The former director of the Atlanta-Fulton Public Library, who is credited with turning around the troubled system there while he served, has been appointed to be L.A.'s City Librarian -- the highest post of the Los Angeles Public Library -- by Mayor Antonio Villaraigosa.
This week the Los Angeles City Council preliminarily approved new lines for city council districts. So we're almost done drawing new districts, right? Not so fast.
What is redistricting? Every ten years we count how many people live in the country, the states, and local jurisdictions. Then we draw new district lines for each of those areas. However, who the "we" is matters greatly. If the "we" is sitting legislators drawing their own district lines, then those boundaries may likely look quite different than if the "we" is an independent commission. Legislators will quite rationally draw lines that consolidate their power bases and help their changes at re-election. Independent commission members will -- hopefully -- draw lines that, among other things, best represent communities of interest.
"Broken windows theory" makes the connection - often disputed - between small acts of disorder (unmowed lawns, stranded shopping carts, windows broken) and graver instances of neighborhood decline. Whether they believe in the "broken windows theory" or not, city officials in tract house suburbs like mine act as if they do.
In Westminster, another mid-1950s town, city officials are testing the theory. They're letting the windows stay broken.
The day after the California primaries I happened upon Jackie Lacey. When I say, "happened upon," I mean it. I walked into a building where I had other business to attend to and saw the open door to the press conference. There was Chief Deputy District Attorney Lacey, fresh off her primary election victory, heading into the runoff election against Deputy District Attorney Alan Jackson.
First, the sellers of Mexican-ish souvenirs on Olvera Street rebelled against a rent hike. A dispute then arose over whose heroes should be remembered on the old plaza, pitting one set of ethnic grievances against another. Next, the bones of early Angeleños were unceremoniously resurrected from their misplaced graves. Then the management of the nearby La Plaza de Cultura y Artes, which was supposed to celebrate the city's Latino origins, imploded.
Meanwhile, two million visitors a year passed through the old plaza while many of its historic buildings stood empty, as they have for for decades, under city management.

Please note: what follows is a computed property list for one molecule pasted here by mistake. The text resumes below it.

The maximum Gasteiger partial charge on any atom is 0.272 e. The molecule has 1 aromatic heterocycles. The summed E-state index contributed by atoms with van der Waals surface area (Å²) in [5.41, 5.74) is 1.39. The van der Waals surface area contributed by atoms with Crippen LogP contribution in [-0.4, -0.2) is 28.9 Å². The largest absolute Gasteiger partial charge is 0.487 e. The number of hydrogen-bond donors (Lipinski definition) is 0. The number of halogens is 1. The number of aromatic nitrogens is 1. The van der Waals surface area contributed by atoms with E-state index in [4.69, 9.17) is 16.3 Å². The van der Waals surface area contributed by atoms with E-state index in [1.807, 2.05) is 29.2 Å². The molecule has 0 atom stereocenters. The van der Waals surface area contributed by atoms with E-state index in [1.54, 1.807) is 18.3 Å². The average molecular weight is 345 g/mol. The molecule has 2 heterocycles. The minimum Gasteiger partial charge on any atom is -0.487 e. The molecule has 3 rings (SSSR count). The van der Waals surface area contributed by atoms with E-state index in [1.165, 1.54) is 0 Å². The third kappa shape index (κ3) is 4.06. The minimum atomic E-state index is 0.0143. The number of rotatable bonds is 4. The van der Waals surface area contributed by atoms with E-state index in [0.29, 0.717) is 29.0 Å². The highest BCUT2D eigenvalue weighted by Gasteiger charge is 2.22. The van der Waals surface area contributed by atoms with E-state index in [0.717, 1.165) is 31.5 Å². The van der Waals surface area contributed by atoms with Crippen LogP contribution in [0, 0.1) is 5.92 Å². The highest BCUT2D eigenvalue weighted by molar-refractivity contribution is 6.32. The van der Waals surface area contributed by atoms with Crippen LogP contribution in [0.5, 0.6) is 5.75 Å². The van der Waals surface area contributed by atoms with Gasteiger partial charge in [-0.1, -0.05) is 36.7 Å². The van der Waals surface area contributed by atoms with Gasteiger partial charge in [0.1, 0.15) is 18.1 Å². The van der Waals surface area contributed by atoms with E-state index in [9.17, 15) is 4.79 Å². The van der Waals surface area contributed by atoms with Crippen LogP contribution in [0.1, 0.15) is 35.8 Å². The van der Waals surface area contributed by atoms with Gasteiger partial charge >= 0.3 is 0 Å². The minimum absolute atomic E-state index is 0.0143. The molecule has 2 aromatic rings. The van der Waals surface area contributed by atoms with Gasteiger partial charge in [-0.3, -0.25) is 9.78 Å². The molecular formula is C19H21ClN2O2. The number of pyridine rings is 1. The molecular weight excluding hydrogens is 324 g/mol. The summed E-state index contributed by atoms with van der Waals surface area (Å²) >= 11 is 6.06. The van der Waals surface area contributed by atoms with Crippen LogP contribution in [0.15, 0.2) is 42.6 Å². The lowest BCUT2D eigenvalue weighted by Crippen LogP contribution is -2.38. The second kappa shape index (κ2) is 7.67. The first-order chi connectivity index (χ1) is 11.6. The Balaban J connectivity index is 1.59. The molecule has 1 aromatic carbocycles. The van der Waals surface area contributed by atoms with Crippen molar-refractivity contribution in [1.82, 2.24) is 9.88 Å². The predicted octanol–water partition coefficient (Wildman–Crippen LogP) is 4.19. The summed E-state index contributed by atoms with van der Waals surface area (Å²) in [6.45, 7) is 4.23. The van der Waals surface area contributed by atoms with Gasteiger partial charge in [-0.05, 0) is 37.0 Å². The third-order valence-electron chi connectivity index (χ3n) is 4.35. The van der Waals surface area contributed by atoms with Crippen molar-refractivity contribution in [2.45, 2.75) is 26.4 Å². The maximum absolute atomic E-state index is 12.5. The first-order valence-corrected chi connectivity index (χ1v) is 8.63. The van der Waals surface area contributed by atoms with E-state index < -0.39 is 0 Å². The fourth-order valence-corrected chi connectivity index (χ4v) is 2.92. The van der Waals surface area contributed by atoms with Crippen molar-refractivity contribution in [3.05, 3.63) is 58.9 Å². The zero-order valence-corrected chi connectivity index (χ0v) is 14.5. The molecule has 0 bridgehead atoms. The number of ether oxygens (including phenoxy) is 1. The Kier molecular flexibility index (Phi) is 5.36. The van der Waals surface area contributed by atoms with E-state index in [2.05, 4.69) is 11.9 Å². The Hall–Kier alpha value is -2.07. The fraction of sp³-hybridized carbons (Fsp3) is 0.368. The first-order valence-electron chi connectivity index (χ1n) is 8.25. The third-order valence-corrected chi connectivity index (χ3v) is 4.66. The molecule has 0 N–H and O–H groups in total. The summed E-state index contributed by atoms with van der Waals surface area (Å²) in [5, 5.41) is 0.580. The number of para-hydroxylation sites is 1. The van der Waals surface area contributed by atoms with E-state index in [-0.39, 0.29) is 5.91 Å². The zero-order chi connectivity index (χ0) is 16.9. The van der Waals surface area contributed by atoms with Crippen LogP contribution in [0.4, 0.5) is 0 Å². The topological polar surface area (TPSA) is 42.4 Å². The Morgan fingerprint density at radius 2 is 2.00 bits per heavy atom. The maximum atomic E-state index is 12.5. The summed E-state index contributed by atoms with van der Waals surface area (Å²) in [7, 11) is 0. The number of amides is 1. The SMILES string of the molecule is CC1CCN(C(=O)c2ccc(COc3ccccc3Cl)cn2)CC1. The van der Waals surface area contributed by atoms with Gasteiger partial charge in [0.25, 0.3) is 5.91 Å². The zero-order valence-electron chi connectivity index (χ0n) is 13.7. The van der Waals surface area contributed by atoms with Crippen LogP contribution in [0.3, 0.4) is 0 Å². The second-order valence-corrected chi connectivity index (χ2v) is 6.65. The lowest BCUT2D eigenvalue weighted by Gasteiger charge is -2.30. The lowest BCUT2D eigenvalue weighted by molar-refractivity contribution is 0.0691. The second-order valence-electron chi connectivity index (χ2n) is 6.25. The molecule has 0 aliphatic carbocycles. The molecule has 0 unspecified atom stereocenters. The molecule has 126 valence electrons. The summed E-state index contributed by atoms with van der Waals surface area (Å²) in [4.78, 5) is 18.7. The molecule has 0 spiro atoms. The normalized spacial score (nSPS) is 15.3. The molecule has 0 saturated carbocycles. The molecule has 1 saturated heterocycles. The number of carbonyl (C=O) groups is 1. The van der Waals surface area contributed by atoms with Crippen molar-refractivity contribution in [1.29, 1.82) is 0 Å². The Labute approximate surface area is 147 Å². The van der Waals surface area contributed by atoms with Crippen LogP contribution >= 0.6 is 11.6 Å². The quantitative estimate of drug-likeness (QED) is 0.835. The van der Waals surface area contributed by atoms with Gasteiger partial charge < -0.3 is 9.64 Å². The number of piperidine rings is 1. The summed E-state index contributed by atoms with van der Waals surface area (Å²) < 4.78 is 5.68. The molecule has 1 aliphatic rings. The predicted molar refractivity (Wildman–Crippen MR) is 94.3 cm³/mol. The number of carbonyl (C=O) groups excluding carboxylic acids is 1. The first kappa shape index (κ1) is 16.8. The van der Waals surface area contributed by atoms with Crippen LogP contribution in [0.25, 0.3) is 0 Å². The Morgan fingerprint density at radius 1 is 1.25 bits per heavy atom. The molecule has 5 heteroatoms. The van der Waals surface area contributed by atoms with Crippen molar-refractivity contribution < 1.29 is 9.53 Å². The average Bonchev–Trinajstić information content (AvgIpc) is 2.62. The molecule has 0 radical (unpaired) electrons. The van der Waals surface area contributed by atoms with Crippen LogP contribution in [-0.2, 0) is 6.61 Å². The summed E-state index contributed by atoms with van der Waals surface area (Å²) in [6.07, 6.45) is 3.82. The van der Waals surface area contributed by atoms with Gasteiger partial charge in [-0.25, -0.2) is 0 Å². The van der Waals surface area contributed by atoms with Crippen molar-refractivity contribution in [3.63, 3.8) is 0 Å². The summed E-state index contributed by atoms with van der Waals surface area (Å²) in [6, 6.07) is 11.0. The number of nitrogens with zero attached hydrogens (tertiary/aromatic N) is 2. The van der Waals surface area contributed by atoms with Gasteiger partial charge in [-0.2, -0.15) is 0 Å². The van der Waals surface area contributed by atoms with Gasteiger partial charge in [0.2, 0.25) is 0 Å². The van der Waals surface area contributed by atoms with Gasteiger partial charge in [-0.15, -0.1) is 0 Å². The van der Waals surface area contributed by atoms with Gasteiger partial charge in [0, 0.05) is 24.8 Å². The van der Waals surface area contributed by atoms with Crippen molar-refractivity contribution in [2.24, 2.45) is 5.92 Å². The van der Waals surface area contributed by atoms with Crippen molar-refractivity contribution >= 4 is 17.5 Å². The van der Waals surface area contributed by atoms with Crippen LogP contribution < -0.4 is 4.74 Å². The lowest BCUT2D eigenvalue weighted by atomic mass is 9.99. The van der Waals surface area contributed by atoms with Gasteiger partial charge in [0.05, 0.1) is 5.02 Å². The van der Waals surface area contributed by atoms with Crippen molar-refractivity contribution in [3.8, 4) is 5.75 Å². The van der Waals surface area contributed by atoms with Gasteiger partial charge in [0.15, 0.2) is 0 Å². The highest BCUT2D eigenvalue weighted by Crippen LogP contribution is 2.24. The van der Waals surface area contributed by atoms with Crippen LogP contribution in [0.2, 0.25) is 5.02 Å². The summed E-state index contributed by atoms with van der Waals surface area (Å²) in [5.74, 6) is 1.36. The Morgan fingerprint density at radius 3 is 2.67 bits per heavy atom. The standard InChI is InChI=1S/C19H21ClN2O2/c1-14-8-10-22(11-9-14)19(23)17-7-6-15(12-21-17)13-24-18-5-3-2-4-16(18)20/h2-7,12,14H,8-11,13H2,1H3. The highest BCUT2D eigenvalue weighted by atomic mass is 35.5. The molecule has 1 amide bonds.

Coincidence or not, a discussion about the use of bullhooks with elephants at Los Angeles City Hall is happening just a few weeks before Ringling Bros. Circus is set to arrive in town.
Los Angeles' Board of Animal Services Commissioners recently voted to recommend the city adopt an ordinance that would prohibit the use of bullhooks and other tools used in elephant training.
It is almost election time again in Los Angeles. Angelenos will have the opportunity to vote on 16 candidates for six open judgeships in the Los Angeles Superior Court. And this is a bad idea.
Most members of the voting public know little to nothing about judicial candidates. This is not surprising. Judicial candidates cannot and do not campaign the way other candidates do. In addition, they are decidedly "down ballot" races, meaning fewer people pay attention to the candidates towards the end of the ballot.
It was always going to be ugly, given how we got here.
Governor Brown only meant to threaten cities with the dissolution of their redevelopment agencies. But when cities pushed back, the California Supreme Court - now it seems inevitable - upheld the vaguely written law that shuts down redevelopment and turns agency revenues over to the state for distribution to counties and school districts.
And now a new battle has begun. A coalition of cities - Pasadena, Palmdale, Glendale, Culver City, Huntington Beach, National City, Imperial Beach, Inglewood and Hayward - will try to persuade a Sacramento Superior Court judge Wednesday (05/30/12) to block the California Department of Finance (DOF) from determining what constitutes the "enforceable" debt that cities can claim their redevelopment agencies owe.
The leaders of the scandal-plagued and nearly bankrupt Los Angeles Memorial Sports Arena may want to consider some public relations lessons. The arena and the adjacent coliseum, owned by the taxpayers, are somewhere between financial disaster and fiscal ruin. But that didn't stop certain members of its commission (government officials) from using their positions to take in a Bruce Springsteen concert from a suite, replete with a lounge, bathroom, television, and small kitchen, according to the LA Times. (It is vitally important to note that these are not the officials who have been charged with corruption; those individuals include concert promoters, contractors, and property managers).
Paper or Plastic? After action taken today by the L.A. City Council, the phrase may soon be out of date. In a nearly unanimous vote, they gave preliminary approval to ban plastic bags and charge 10-cents for paper ones at around 7,500 stores in the city.